In the end, Rubin sees it all as smoke and mirrors, a fantasy future that distracts us from the present and from the real-world problems that need our attention: “The transhumanist arguments obscure what is present in front of us in this world; its imperfections and failures, for example, are swept away in a tide of technological determinism drawing us on to some distant horizon of imagined possibilities. That transhumanist farsightedness is then taken to be the best framework by which to give a trivializing and dismissive meaning to present-day things.”
Sorting Fact From Fiction
Rubin concludes that a right and helpful sense of progress would seek to make today’s world a better place. “The kind of modesty that we need [which would allow us to be clear-eyed about today rather than dream of an imagined tomorrow],” he says, “acknowledges that there is much that can and ought to be done to make human lives better, and that science and technology will play a major role in that effort.”
Marcelo Gleiser would agree. In The Island of Knowledge, Gleiser, a professor of physics, astronomy and natural philosophy, explores the history of science, how it works, and what it reveals. His goal is to present a realistic view of the process and possibilities of investigating the physical world. The “land,” the “island” of his title, is that which we have come to know. All that remains a mystery is the “water.” Ironically, the more we know, the longer the shoreline extends and the more water we see. In other words, the more we know, the more we realize we don’t know.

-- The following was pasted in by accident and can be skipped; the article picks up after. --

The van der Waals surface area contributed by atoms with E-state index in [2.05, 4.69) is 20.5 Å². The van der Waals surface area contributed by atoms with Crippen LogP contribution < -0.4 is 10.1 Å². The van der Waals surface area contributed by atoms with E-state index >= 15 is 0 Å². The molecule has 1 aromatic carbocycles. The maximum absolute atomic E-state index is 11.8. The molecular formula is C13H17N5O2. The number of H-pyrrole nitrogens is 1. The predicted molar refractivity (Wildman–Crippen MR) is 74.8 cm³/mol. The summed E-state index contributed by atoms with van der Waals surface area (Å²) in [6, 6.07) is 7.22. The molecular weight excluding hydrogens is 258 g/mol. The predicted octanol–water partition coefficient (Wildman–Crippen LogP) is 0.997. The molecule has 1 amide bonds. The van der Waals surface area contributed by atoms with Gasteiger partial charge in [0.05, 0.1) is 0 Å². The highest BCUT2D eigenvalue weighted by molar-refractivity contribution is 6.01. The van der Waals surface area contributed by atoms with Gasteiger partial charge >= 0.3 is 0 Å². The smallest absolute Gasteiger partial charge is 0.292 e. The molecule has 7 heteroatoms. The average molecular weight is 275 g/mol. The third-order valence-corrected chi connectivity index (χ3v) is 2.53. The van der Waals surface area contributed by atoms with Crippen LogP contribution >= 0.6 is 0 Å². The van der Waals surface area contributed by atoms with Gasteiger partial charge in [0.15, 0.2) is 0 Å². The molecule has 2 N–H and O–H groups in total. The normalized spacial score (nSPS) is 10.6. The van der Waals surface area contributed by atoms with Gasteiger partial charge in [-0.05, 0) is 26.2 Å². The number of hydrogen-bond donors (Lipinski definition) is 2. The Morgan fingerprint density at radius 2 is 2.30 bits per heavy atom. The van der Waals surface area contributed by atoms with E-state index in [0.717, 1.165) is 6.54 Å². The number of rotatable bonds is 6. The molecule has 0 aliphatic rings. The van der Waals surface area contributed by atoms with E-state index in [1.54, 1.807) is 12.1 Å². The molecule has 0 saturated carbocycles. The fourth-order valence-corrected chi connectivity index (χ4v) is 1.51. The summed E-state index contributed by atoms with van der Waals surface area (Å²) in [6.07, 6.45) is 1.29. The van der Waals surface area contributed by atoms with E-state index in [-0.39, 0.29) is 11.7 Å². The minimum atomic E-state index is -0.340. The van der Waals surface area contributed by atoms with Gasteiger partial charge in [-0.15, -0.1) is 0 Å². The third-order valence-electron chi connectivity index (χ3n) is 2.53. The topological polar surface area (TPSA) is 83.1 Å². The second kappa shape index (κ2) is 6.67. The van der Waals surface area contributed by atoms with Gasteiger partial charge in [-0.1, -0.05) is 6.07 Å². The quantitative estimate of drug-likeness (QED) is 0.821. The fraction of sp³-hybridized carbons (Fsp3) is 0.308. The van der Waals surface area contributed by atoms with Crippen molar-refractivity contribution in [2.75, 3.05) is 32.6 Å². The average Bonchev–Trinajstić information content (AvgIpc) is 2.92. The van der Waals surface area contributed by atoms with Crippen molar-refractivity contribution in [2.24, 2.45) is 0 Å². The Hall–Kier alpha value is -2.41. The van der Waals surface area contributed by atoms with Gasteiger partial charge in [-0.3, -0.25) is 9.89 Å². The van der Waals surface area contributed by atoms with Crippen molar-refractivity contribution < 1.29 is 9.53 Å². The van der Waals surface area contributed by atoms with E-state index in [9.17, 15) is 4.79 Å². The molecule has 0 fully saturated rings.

“Not all questions have answers. To hope that science will answer all questions is to want to shrink the human spirit, clip its wings, rob its multifaceted existence. And given this book’s explorations of the limits of scientific knowledge, it is also a deeply misguided hope.”
“As we learn more about the world, confronting theories with data, probing deeper and further,” he writes, “we realize that the answers we gather are steps that go mostly forward but sometimes back: the Island of Knowledge grows and sometimes shrinks, as we learn something new about the Universe or take something back.”
The book is divided into three main sections, each devoted to what one could call the big ideas of scientific exploration. The first concerns the history of observational tools and the development of astronomy and then cosmology, from the telescope to the multiverse theory.
There are no surprises here, but Gleiser uses the material well to illustrate that “what we call ‘real’ is contingent on how deeply we are able to probe reality.” But our sense of reality is incomplete. It is important to remember, Gleiser insists and repeats, that because “we only have limited access to Nature through our tools and, more subtly, through our restricted methods of investigation, our knowledge of the natural world is necessarily limited.”
Gleiser is refreshingly honest in explaining what science can and cannot do. Separating fact from speculation is an important facet of both the scientific process and scientific reporting. Theories have limits, and this is often overlooked, unmentioned or glossed over when making broad generalizations that may stretch them beyond their boundaries. He cautions, “This is not an uncommon trend in science: when a compelling idea starts to sputter, progressively more manic attempts to rescue it are put forward, even if seemingly requiring desperate measures.”
In this vein, he notes that the theories of modern cosmology are “a fantastic concoction that ‘works’” in that it seems to hold together in the abstract. However, he acknowledges, “neither cosmic inflation nor the multiverse brings us any closer to an understanding of the ultimate origin of all things.” The theory of inflation, for example, is more hypothesis than theory, more hope than substance. Remember, Gleiser writes, “inflation was designed to solve” observations that are incompatible with standard Big Bang cosmology. “It is thus no big surprise that it does.”